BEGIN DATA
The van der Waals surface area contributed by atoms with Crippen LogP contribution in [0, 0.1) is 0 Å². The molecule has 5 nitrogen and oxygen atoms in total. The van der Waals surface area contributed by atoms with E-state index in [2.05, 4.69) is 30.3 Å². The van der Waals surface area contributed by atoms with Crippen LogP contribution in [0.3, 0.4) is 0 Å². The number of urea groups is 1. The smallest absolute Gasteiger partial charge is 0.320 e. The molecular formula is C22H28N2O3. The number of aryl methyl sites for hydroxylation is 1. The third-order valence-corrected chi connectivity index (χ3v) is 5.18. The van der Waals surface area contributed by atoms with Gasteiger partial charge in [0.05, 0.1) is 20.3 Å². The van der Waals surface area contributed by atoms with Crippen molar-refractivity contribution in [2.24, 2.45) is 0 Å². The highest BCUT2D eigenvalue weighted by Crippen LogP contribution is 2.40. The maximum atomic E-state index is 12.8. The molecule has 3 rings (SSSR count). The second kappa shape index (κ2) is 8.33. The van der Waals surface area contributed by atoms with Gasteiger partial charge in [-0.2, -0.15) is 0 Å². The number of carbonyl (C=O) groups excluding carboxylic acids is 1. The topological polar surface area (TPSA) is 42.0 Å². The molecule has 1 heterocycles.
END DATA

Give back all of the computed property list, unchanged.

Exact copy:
The van der Waals surface area contributed by atoms with Crippen LogP contribution in [0, 0.1) is 0 Å². The molecule has 5 nitrogen and oxygen atoms in total. The van der Waals surface area contributed by atoms with E-state index in [2.05, 4.69) is 30.3 Å². The van der Waals surface area contributed by atoms with Crippen LogP contribution in [0.3, 0.4) is 0 Å². The number of urea groups is 1. The smallest absolute Gasteiger partial charge is 0.320 e. The molecular formula is C22H28N2O3. The number of aryl methyl sites for hydroxylation is 1. The third-order valence-corrected chi connectivity index (χ3v) is 5.18. The van der Waals surface area contributed by atoms with Gasteiger partial charge in [0.05, 0.1) is 20.3 Å². The van der Waals surface area contributed by atoms with Crippen molar-refractivity contribution in [2.24, 2.45) is 0 Å². The highest BCUT2D eigenvalue weighted by Crippen LogP contribution is 2.40. The maximum atomic E-state index is 12.8. The molecule has 3 rings (SSSR count). The second kappa shape index (κ2) is 8.33. The van der Waals surface area contributed by atoms with Gasteiger partial charge in [-0.2, -0.15) is 0 Å². The number of carbonyl (C=O) groups excluding carboxylic acids is 1. The topological polar surface area (TPSA) is 42.0 Å². The molecule has 1 heterocycles.